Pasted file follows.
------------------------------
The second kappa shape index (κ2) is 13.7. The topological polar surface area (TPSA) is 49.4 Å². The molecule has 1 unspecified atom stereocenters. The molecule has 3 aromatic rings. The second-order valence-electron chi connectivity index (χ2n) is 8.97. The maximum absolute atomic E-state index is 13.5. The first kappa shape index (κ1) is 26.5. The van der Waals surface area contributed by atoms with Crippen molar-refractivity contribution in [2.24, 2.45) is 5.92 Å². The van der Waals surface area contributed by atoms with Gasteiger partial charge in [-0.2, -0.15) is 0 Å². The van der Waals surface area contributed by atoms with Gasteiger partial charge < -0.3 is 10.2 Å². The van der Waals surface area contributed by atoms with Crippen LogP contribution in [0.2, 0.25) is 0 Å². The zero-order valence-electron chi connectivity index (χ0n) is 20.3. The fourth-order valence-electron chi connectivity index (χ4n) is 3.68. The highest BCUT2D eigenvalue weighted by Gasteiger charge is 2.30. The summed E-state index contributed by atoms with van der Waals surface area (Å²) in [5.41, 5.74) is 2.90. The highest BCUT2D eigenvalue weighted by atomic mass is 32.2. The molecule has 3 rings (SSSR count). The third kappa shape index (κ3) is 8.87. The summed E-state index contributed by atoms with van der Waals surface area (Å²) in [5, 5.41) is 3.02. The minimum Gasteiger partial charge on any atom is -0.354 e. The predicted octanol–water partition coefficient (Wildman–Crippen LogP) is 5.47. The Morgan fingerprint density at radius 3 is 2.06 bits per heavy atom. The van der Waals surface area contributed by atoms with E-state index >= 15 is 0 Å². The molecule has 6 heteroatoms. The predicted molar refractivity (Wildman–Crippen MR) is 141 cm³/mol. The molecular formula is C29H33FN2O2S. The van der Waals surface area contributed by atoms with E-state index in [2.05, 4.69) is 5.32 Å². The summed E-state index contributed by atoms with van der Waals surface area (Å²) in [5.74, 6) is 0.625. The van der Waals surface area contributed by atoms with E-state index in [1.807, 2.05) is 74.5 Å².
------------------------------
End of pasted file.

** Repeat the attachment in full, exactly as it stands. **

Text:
The second kappa shape index (κ2) is 13.7. The topological polar surface area (TPSA) is 49.4 Å². The molecule has 1 unspecified atom stereocenters. The molecule has 3 aromatic rings. The second-order valence-electron chi connectivity index (χ2n) is 8.97. The maximum absolute atomic E-state index is 13.5. The first kappa shape index (κ1) is 26.5. The van der Waals surface area contributed by atoms with Crippen molar-refractivity contribution in [2.24, 2.45) is 5.92 Å². The van der Waals surface area contributed by atoms with Gasteiger partial charge in [-0.2, -0.15) is 0 Å². The van der Waals surface area contributed by atoms with Gasteiger partial charge < -0.3 is 10.2 Å². The van der Waals surface area contributed by atoms with Crippen LogP contribution in [0.2, 0.25) is 0 Å². The zero-order valence-electron chi connectivity index (χ0n) is 20.3. The fourth-order valence-electron chi connectivity index (χ4n) is 3.68. The highest BCUT2D eigenvalue weighted by Gasteiger charge is 2.30. The summed E-state index contributed by atoms with van der Waals surface area (Å²) in [5.41, 5.74) is 2.90. The highest BCUT2D eigenvalue weighted by atomic mass is 32.2. The molecule has 3 rings (SSSR count). The third kappa shape index (κ3) is 8.87. The summed E-state index contributed by atoms with van der Waals surface area (Å²) in [5, 5.41) is 3.02. The minimum Gasteiger partial charge on any atom is -0.354 e. The predicted octanol–water partition coefficient (Wildman–Crippen LogP) is 5.47. The Morgan fingerprint density at radius 3 is 2.06 bits per heavy atom. The van der Waals surface area contributed by atoms with E-state index >= 15 is 0 Å². The molecule has 6 heteroatoms. The predicted molar refractivity (Wildman–Crippen MR) is 141 cm³/mol. The molecular formula is C29H33FN2O2S. The van der Waals surface area contributed by atoms with E-state index in [2.05, 4.69) is 5.32 Å². The summed E-state index contributed by atoms with van der Waals surface area (Å²) in [5.74, 6) is 0.625. The van der Waals surface area contributed by atoms with E-state index in [1.807, 2.05) is 74.5 Å².